Contrary to popular belief, red wine does not get its color from the juice of red grapes, nor does all white wine come from white grapes. That being said, there are exceptions to this rule, such as Alicante bouche but grape juice is fairly clear across the board. So how is it then that wine achieves its beautiful variation of color? The answer, my friend, is hidden in the skin.
The process by which red wine is created is almost identical to the creation of white wine. So similar in fact, the go to bubbly for celebration is primarily made from Pinot Noir and Pinot Meunier. Yes, you read that right; Champagne is made from red grapes.
When making white wine, the winemakers will remove the skins (white or red) immediately after pressing. If red grapes have been used and the skins are left behind with the juice, the juice will then begin to extract color from the skins and thus take on the red hue of the skins themselves. The longer the skins are allowed to ferment with the juice, the more color the liquid is able to extract from the skins. Grape skins also contain tannins- contributors to the wine’s sweetness.
Other key contributors to a wines' color and depth are the thickness of the skin, length of hang time while still on the vine, duration of cold soak, and extended maceration. To highlight the thickness of the skin, it is important to be aware this aspect has one of the greatest influences of color. When considering cabernet sauvignon, grapes with very thick skins, and then comparing to the thinner-skinned pinot noir, both exhibit a gorgeous red color but the thickness of the cabernet sauvignon skins allows wine makers to obtain the deep, vibrant ruby red for which the wine is known.
In addition to the aforementioned, important factors to achieving a wines' color are fermentation at high temperatures, age, oxidation, acidity (pH levels), and sulfite additives.
One thing we know for certain, from pale straw to deep salmon, ruby red, garnet and tawny, we love wine in every variation of color and for the love and devotion captured in every bottle.
The Lodi wine region has been one of California’s best-kept secrets for decades. However, in recent years, this small town and the surrounding area in the northern portion of California’s Central Valley has been gaining notoriety around the world for their exceptional wines leading some to ask, “What is it about this area that creates these delicious wines?”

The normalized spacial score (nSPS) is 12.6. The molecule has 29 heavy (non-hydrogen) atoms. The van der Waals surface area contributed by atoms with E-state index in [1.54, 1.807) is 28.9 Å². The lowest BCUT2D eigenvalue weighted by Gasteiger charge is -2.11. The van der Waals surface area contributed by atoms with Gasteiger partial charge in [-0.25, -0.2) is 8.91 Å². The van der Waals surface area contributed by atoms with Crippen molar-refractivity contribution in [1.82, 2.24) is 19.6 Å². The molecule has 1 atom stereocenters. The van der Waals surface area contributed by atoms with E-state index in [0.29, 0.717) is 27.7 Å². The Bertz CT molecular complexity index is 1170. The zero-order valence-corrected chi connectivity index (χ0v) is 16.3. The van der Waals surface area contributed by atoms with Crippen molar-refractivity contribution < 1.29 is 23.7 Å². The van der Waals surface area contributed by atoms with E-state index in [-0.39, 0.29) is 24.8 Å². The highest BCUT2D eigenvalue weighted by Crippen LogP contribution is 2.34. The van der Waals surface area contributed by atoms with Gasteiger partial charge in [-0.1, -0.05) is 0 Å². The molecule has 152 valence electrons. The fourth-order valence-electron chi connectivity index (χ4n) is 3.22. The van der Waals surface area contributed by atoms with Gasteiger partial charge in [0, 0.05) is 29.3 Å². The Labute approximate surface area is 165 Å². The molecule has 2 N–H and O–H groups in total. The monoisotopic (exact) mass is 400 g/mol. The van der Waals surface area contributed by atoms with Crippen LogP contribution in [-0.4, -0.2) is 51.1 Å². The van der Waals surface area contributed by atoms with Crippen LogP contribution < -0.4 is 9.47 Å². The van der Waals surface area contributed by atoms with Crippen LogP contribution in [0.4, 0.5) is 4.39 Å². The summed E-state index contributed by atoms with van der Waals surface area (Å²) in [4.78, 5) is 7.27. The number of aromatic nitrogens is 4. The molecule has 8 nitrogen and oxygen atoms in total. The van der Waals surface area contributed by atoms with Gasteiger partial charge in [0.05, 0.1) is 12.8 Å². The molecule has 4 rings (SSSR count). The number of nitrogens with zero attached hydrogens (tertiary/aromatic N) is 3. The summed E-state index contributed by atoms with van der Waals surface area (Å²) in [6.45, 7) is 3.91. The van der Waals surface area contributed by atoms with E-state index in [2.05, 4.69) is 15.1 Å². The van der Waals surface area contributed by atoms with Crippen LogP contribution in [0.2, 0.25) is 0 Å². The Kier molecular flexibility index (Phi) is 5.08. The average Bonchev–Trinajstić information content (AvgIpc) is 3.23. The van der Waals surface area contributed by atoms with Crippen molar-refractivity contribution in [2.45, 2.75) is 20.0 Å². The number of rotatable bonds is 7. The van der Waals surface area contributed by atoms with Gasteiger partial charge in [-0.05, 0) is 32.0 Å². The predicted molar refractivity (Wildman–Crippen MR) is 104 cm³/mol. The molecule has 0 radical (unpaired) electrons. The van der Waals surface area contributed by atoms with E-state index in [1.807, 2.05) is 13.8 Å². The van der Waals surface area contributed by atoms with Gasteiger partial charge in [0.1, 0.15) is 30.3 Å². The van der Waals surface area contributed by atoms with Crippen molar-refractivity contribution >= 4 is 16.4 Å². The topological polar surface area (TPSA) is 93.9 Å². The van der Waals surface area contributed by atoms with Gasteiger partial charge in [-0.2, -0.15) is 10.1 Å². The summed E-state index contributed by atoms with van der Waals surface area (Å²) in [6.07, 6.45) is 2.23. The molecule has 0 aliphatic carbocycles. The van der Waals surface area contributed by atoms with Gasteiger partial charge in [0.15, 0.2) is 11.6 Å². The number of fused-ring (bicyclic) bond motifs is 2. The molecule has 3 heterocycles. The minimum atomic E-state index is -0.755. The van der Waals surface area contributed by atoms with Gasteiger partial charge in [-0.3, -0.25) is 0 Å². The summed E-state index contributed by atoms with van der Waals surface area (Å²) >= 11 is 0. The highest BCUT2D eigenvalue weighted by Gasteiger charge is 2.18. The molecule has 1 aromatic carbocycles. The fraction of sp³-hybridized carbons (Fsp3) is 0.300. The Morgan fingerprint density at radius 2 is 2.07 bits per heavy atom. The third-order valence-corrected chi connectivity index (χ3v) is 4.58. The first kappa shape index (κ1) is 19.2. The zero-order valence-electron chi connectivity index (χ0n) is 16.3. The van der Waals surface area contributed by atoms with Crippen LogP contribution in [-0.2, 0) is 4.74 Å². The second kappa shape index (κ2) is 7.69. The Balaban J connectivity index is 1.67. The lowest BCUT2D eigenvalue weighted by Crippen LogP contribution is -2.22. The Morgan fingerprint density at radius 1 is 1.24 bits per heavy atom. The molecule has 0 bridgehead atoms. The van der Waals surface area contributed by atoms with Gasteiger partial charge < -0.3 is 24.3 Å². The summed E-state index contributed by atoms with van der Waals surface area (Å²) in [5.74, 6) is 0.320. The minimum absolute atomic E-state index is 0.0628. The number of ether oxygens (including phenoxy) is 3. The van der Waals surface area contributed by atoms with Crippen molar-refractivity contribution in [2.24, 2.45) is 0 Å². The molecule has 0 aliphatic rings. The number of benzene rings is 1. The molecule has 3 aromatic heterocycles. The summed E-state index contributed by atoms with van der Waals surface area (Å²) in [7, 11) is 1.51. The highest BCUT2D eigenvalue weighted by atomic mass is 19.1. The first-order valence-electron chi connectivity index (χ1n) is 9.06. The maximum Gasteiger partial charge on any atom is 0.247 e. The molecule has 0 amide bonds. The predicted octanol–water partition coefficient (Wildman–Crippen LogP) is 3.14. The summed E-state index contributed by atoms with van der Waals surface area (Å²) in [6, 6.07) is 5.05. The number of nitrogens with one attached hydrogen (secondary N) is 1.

Established in 1869, as Mokelumne, and later changed in 1874 to what we now know as Lodi, CA, was once described as a sea level region and, “an abundant paradise.” Resting peacefully between the Sierra Nevada foothills and the San Joaquin-Sacramento River Delta, the area has given birth to what has been steadfastly becoming known as some of the best wines California has to offer, especially their old vine Zinfandels.
Lodi is an area historically rich in agriculture. This Northern California area’s humble beginnings are still prevalent to this day; allowing for a welcoming, customer-service forward visit. From the farm to table style restaurants and boutique shops in the Downtown district to the owner operated wineries surrounding the region, Lodi offers an experience most wine lovers will appreciate.
Beyond a culture that values its visitors, what other factors contribute to Lodi’s ability to produce various exceptional wines?
The two-part answer will first bring us down to the nitty-gritty: dirt. The soil of the Stockton-Lodi area is comprised of granitic-based minerals, one in which the grape vines of this region have flourished throughout the years. This fertile soil, known as sandy-loam, possesses a talcum powder like consistency and is heavily infused with the minerals needed for vines to produce the grapes distinct to this California region.Along with fertile soil, the City of Lodi is geographically located in one of the best areas to mimic a dry Mediterranean climate. The dry, hot summers, which have become synonymous in the wine world for producing delicious grapes, are also followed by cooler temperate seasons that involve rainy winters. Most of California fits this bill but not quite in the way Lodi and its surrounding area does, especially when coupled with the sandy loam soil for which the area is known. An additional contributor are the cool nights lending their hand and allowing the grapes to develop thicker skins and housing richer flavor and color for the intended wines.
Though we could stop there, we must humbly acknowledge the talented winemakers in the area as well. With no need to conform to the mainstream wine ideals, there is much room left to play with nature’s gifts. Many red and white blends coming from the area display wines full of flavor and texture that leave us wanting more.